Qty:1
FREE Shipping on orders over $35.
Usually ships within 1 to 3 weeks.
Ships from and sold by Amazon.com.
Gift-wrap available.
Add to Cart
FREE Shipping on orders over $35.
Used: Like New | Details
Sold by iOverstocks
Condition: Used: Like New
Add to Cart
Have one to sell? Sell on Amazon
Flip to back Flip to front
Listen Playing... Paused   You're listening to a sample of the Audible audio edition.
Learn more
See this image

Raise High the Roof Beam, Carpenters and Seymour: An Introduction Paperback – January 30, 2001


See all 17 formats and editions Hide other formats and editions
Amazon Price New from Used from
Paperback
"Please retry"
$14.00
$4.19 $0.01

Frequently Bought Together

Raise High the Roof Beam, Carpenters and Seymour: An Introduction + Nine Stories + The Catcher in the Rye
Price for all three: $33.71

Some of these items ship sooner than the others.

Buy the selected items together
  • Nine Stories $14.00
  • The Catcher in the Rye $5.71

Customers Who Bought This Item Also Bought

NO_CONTENT_IN_FEATURE

Image
Looking for the Audiobook Edition?
Tell us that you'd like this title to be produced as an audiobook, and we'll alert our colleagues at Audible.com. If you are the author or rights holder, let Audible help you produce the audiobook: Learn more at ACX.com.

Product Details

  • Paperback: 256 pages
  • Publisher: Back Bay Books (January 30, 2001)
  • Language: English
  • ISBN-10: 0316766941
  • ISBN-13: 978-0316766944
  • Product Dimensions: 7.9 x 5.2 x 0.7 inches
  • Shipping Weight: 7.2 ounces (View shipping rates and policies)
  • Average Customer Review: 4.1 out of 5 stars  See all reviews (100 customer reviews)
  • Amazon Best Sellers Rank: #392,607 in Books (See Top 100 in Books)

More About the Authors

Discover books, learn about writers, read author blogs, and more.

Customer Reviews

"Raise High the Roof Beam, Carpenters" tells the story of Seymour's wedding.
A. T. A. Oliveira
The second story, "Seymore, an Introduction," gets bogged down, but it's still quite good.
Eddie Webster
This book should be read once the reader has finished Salinger's other works.
Christopher Moore (chris_moore@hotmail.com)

Most Helpful Customer Reviews

41 of 45 people found the following review helpful A Kid's Review on October 17, 2005
Format: Turtleback
Commonly mislabeled the worst of the Glass family saga, and of J.D. Salinger's work in general, Raise High the Roofbeam Carpenters, and Seymour, an Introduction, deserves much praise. Salinger takes a lot of care and thought in writing these two short stories. Raise High the Roofbeam, Carpenters features Buddy Glass attending his brother, Seymour's wedding. Seymour never physically appears in this story, but Buddy narrates so much about him that he is very much a main character. Seymour, an Introduction is a more difficult read. What at first appears incessant ramblings of a grief stricken sibling, at second glance becomes a well crafted work of genuis. Every word is carefully placed, to describle Seymour, Buddy's relationship with Seymour, and Seymour's impact on everyone he met. While getting through the second story, may be difficult it is a worthwhile challenge. You will learn everything about Seymour, from the way he wrote poetry, to the way he shot his marbles, and from Seymour you will learn an entirely new way to view the world, and everyone in it.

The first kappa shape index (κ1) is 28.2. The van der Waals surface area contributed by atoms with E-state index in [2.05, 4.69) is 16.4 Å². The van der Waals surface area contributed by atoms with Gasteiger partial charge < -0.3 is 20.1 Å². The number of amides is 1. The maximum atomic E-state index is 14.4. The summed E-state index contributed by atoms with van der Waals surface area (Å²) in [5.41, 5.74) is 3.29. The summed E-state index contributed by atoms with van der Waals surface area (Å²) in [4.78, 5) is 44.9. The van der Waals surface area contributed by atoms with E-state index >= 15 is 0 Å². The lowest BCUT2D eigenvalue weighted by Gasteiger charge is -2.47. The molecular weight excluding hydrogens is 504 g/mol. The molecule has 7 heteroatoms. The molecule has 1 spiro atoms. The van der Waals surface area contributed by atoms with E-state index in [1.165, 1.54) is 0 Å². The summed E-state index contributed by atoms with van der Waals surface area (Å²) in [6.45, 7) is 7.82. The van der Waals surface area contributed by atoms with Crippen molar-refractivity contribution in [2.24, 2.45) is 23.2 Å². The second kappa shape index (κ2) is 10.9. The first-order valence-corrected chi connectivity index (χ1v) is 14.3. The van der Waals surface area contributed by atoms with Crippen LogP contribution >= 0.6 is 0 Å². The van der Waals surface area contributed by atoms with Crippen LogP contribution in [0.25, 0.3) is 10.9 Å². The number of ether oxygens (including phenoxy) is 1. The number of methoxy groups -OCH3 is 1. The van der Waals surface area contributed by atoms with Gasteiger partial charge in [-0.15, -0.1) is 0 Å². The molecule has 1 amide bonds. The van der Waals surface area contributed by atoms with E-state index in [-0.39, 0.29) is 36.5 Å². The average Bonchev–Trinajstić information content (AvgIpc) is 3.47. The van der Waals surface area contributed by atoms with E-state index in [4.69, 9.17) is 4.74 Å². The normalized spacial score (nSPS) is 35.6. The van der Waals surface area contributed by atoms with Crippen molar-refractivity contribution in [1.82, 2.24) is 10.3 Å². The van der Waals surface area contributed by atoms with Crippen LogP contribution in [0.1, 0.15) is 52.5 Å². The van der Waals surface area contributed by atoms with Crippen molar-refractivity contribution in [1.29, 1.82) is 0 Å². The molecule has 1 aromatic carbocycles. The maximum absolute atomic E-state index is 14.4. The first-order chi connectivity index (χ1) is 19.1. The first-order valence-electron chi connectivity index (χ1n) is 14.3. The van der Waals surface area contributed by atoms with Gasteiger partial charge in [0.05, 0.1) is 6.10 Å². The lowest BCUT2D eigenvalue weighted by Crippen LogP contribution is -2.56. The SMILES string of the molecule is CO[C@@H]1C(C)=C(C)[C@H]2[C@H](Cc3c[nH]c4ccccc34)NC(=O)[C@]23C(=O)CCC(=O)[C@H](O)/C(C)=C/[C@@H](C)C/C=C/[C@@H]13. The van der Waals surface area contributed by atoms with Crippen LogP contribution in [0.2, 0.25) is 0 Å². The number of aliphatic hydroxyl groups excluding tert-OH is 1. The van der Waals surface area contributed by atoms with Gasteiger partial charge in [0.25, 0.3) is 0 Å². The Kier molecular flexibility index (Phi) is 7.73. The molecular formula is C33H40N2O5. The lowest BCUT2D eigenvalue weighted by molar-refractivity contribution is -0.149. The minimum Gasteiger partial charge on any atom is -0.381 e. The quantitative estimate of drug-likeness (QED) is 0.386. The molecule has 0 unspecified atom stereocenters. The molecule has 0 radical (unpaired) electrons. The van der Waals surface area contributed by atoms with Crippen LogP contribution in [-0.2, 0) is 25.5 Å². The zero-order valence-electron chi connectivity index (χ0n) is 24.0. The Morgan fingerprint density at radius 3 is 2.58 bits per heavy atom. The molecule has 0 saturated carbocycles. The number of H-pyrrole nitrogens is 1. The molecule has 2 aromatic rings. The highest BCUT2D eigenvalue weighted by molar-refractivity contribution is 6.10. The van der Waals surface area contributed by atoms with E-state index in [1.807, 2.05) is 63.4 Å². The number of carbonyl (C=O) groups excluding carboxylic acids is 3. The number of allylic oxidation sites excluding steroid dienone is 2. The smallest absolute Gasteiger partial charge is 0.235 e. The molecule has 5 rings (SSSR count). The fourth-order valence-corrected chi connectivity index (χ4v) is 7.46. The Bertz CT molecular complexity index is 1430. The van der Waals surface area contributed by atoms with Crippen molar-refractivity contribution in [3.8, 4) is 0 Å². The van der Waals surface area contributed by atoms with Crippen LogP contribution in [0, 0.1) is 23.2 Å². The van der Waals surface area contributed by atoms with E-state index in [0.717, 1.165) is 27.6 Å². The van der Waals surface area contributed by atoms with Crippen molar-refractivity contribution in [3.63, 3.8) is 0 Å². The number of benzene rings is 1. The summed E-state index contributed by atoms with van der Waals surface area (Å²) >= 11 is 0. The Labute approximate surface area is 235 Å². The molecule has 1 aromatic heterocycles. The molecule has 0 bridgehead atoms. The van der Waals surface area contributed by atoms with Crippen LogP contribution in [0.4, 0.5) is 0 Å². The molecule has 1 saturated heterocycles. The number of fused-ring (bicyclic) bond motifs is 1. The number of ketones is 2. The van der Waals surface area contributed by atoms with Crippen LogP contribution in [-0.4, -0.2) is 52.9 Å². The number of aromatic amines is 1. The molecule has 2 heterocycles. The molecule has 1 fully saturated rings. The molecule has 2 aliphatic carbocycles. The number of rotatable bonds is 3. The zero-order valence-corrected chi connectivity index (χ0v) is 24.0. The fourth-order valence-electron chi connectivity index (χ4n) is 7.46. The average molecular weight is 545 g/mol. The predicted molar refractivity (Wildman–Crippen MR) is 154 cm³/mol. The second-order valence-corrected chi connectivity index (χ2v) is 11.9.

-PRBecki
2 Comments Was this review helpful to you? Yes No Sending feedback...
Thank you for your feedback. If this review is inappropriate, please let us know.
Sorry, we failed to record your vote. Please try again
30 of 34 people found the following review helpful By Bridget Purcell on July 7, 2000
Format: Mass Market Paperback
Both of these stories were beautiful, beautiful beautiful. It baffles me to read all of these reviews written by people who were wild about "Raise high..." and almost indifferent toward "Seymour:" I feel that Seymour was the single most important book out of the Glass series. Yes, it's difficult to get through the first time, because, as Buddy says, the General Reader's most immediate want is to "see the author get the hell on with his story," which Buddy doesn't do because, really, there is no "story." However, if you are the type of person who can sit still long enough to follow through with Buddy's run on sentences and footnotes, et cetera, you will find, tucked in several places throughout the story, "the good, the real," the holy. I've read this book about 5 times, and I can't help walking around dazed for days after I'm through with it, marvelling at the tiny things that have suddenly taken on a sort of surreal beauty. My personal Salinger favorite. -Bridgdawg@aol.com